In these subjects Galen was not as proficient as Dioscorides, whose teaching he adopted with that of other medical authors. In Galen's works there are lengthy lists of compound medicines, several medicines being recommended for the same disease, and never with very marked confidence. He paid high prices for various nostrums, and, sad to relate, placed great faith in amulets, belief in which was general in his time, and nowhere held more strongly than in superstitious Rome. Medicines were classified by him according to their qualities, by which he meant, not their therapeutic effects, but their inherent dryness or moistness, coldness or heat. A medicine might be cold in the first degree, and not in the second degree. Paulus Ægineta followed this strange and foolish doctrine of Galen very closely, as the following extracts from his book on Materia Medica will show:--
"Cistus (rock-rose).--It is an astringent shrub of gently cooling powers. Its leaves and shoots are so desiccative as to agglutinate wounds; but the flowers are of a more drying nature, being about the second degree; and hence, when drunk, they cure dysenteries and all kinds of fluxes."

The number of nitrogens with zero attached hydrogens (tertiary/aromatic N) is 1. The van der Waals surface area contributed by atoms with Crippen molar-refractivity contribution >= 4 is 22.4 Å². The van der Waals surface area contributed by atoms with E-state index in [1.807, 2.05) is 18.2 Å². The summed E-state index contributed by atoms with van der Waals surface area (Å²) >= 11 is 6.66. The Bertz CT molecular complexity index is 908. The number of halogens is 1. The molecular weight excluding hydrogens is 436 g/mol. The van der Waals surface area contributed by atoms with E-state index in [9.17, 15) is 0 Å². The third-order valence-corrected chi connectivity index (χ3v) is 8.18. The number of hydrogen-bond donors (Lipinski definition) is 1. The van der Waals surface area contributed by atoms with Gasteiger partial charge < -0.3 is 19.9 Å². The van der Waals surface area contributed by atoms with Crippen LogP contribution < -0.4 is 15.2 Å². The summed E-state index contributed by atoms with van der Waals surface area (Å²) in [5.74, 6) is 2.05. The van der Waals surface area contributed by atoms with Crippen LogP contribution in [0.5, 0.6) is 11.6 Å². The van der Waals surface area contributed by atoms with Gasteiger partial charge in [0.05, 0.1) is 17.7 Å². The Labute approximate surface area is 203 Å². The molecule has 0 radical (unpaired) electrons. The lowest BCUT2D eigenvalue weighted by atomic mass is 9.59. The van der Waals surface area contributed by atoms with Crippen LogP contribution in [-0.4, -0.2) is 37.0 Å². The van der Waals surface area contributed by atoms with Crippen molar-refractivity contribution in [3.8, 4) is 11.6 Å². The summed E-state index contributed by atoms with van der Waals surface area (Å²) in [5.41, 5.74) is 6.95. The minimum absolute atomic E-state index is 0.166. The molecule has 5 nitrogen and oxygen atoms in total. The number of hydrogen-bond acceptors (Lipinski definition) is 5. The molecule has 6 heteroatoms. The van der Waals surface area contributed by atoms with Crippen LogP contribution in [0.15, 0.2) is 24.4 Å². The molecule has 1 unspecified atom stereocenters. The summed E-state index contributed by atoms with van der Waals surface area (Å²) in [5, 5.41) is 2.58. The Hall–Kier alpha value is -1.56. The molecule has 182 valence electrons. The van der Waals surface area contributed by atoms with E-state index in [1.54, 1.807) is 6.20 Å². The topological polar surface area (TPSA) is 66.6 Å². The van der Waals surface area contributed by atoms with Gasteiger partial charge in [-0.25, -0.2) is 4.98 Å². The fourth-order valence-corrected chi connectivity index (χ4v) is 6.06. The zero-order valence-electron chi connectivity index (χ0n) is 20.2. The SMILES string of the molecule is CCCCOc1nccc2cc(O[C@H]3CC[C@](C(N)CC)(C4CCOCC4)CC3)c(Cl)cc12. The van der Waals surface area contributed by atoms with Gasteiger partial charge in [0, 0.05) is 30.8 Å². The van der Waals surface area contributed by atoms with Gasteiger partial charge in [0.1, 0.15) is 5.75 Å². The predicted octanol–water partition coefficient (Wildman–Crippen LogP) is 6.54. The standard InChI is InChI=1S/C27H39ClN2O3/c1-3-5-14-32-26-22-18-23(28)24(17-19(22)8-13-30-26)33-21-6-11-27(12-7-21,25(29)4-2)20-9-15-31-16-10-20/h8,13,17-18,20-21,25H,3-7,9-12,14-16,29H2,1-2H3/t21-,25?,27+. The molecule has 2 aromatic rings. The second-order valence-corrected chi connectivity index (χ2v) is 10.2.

"Ferrum (iron).--When frequently extinguished in water, it imparts a considerable desiccative power to it. When drunk, therefore, it agrees with affections of the spleen."
Many features, however, of Galen's teaching and practice of therapeutics are worthy of praise. He enunciated two fundamental principles: (1) That disease is something contrary to Nature, and is to be overcome by that which is contrary "to the disease itself"; and (2) that Nature is to be preserved by what has relation with Nature. He recognized that while the invading disease was to be repelled, the strength and constitution of the patient should be preserved, and that in all cases the cause of the disease was to be treated and not the symptoms. Strong remedies should not be used on weak patients.
GREEK AND ROMAN
EARLY ROMAN MEDICINE.
EARLY GREEK MEDICINE.
MACHAON (SON OF ASKLEPIOS),
PLATO, ARISTOTLE, THE SCHOOL OF ALEXANDRIA AND EMPIRICISM.
THE ALEXANDRIAN SCHOOL.
ROMAN MEDICINE AT THE END OF THE REPUBLIC AND THE BEGINNING OF THE
IN THE REIGN OF THE
PHYSICIANS FROM THE TIME OF AUGUSTUS TO THE DEATH OF NERO.
THE FIRST AND SECOND CENTURIES OF THE CHRISTIAN ERA.
I.--WORKS ON ANATOMY AND PHYSIOLOGY.
II.--WORKS ON DIETETICS AND HYGIENE.
V.--ON PHARMACY, MATERIA MEDICA, AND THERAPEUTICS.
THE LATER ROMAN AND BYZANTINE PERIOD.
INFLUENCE OF CHRISTIANITY ON ALTRUISM AND THE HEALING ART.
GYMNASIA AND BATHS.
GREEK AND BATHS
DISPOSAL OF THE DEAD.
FEES IN ANCIENT TIMES.